We are in the process of implementing the RT-TRACS system on Reston Parkway in Virginia. Once the system is fully operational, another data collection effort will be done to comparatively assess the benefits of the RT-TRACS control algorithm. Stay tuned for more details in the months to come.
-- Debbie Curtis, (202) 493-3267, firstname.lastname@example.org
The Communications Services Office at TFHRC is proud to offer the Best of '97 - a compilation of the best web-integrated information from the TFHRC Web site, and other material prepared just for the release of the CD-ROM. This CD is written to function in a desktop browser and does not require any additional software or hardware.
The CD-ROM features on-line versions of the R&T Transporter, Public Roads, the 1997 FHWA R&T Program Highlights Report, the 1997 TFHRC Achievement Report, as well as R&D information products, like the User Guidelines fo Waste and Byproduct Material in Pavement Construction. Copies of the CD-ROM are available from the Communications Services Office at TFHRC. Please contact the following to receive a copy of the CD.
-- Martha Soneira, email@example.com
The most up-to-date guidelines on the use of 19 waste or byproduct materials in six high-volume pavement construction applications is now available on the TFHRC homepage at www.tfhrc.gov/pavement/waste/waste/begin.htm and on the new TFHRC Best of ' 97 CD. Highway engineers and materials engineers as well as waste and byproduct producers and others involved in decision-making regarding the use of waste and byproduct materials in pavements will find this information very useful.
For each material, information on material origin, current management, sources, and properties is provided in a material description section. Application-specific guidelines for appropriate material-application combinations are provided in user guideline sections, and include information on past performance, engineering properties, processing requirements, design and construction, and unresolved issues. In addition, general guidance on environmental and cost issues is provided, along with a general outline and discussion of how to determine whether a material is suitable for use in a given application.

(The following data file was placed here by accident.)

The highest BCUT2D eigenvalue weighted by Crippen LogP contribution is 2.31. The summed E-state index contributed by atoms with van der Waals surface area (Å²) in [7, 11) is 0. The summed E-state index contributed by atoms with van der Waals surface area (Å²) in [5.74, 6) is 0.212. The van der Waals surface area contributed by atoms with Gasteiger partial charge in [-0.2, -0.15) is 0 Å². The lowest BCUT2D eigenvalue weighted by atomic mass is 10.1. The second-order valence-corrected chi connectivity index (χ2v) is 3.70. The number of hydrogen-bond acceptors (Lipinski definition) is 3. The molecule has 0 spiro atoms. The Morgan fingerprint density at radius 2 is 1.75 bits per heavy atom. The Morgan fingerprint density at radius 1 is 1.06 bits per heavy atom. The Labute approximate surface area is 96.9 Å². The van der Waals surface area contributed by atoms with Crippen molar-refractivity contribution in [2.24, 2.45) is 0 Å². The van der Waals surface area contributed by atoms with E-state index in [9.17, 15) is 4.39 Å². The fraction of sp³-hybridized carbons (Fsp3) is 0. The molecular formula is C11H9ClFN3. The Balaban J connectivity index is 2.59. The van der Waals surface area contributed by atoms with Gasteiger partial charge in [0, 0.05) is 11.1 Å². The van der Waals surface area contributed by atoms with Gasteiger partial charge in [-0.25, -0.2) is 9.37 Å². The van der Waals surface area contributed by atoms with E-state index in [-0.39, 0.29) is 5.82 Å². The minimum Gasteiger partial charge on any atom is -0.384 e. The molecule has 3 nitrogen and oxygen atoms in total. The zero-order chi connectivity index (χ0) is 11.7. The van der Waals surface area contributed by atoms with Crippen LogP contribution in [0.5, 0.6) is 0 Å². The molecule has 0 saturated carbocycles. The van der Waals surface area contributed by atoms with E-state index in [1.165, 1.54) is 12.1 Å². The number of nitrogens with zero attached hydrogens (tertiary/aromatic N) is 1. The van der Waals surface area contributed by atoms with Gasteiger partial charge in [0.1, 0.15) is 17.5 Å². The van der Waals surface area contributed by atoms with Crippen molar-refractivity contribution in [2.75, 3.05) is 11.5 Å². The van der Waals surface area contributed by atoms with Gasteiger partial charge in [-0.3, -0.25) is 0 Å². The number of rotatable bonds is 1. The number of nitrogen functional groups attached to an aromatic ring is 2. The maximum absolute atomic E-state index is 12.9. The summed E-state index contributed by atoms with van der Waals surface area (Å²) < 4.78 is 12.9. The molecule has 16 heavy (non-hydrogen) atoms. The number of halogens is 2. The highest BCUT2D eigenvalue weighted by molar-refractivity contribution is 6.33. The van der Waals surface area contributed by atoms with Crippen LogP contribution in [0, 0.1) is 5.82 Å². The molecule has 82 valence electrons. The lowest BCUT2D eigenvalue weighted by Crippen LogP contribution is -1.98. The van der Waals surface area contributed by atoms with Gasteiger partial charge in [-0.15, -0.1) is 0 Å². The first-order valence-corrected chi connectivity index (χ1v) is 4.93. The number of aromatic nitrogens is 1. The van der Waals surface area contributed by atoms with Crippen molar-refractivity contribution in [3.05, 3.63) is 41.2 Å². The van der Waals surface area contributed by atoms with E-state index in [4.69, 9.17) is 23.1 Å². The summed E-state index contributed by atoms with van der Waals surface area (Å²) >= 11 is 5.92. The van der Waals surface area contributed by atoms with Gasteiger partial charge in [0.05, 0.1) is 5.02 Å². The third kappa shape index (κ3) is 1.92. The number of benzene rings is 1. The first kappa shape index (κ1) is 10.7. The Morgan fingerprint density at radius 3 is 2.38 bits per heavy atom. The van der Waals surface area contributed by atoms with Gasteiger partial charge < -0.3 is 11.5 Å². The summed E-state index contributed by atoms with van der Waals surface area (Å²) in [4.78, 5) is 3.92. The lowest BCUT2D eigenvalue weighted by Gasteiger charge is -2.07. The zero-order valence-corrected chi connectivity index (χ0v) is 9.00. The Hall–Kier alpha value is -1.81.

The guideline manual will be distributed in tabbed loose-leaf format for ease of use and to allow for future updates and expansion. Known as the User Guidelines for Waste and Materials in Pavement Construction, the printed version is expected to be available in May 1998.
-- Marcia Simon.
Recognizing that the big challenge facing State highway departments is no longer building new pavements, but preserving the pavements that we have, Congress passed legislation earlier this decade allowing States to use Federal-aid highway funding for preventive maintenance activities. FHWA is working with its State and industry counterparts that are demonstrating leadership in preventive maintenance to help other States learn more about cost-effective maintenance strategies and when to use them.
Several States are participating in projects aimed at refining pavement maintenance techniques that were developed under the Strategic Highway Research Program (SHRP). FHWA is also supporting the American Association of State Highway and Transportation Officials (AASHTO) Lead States teams who are helping other States to shorten the learning curve for key SHRP maintenance technologies.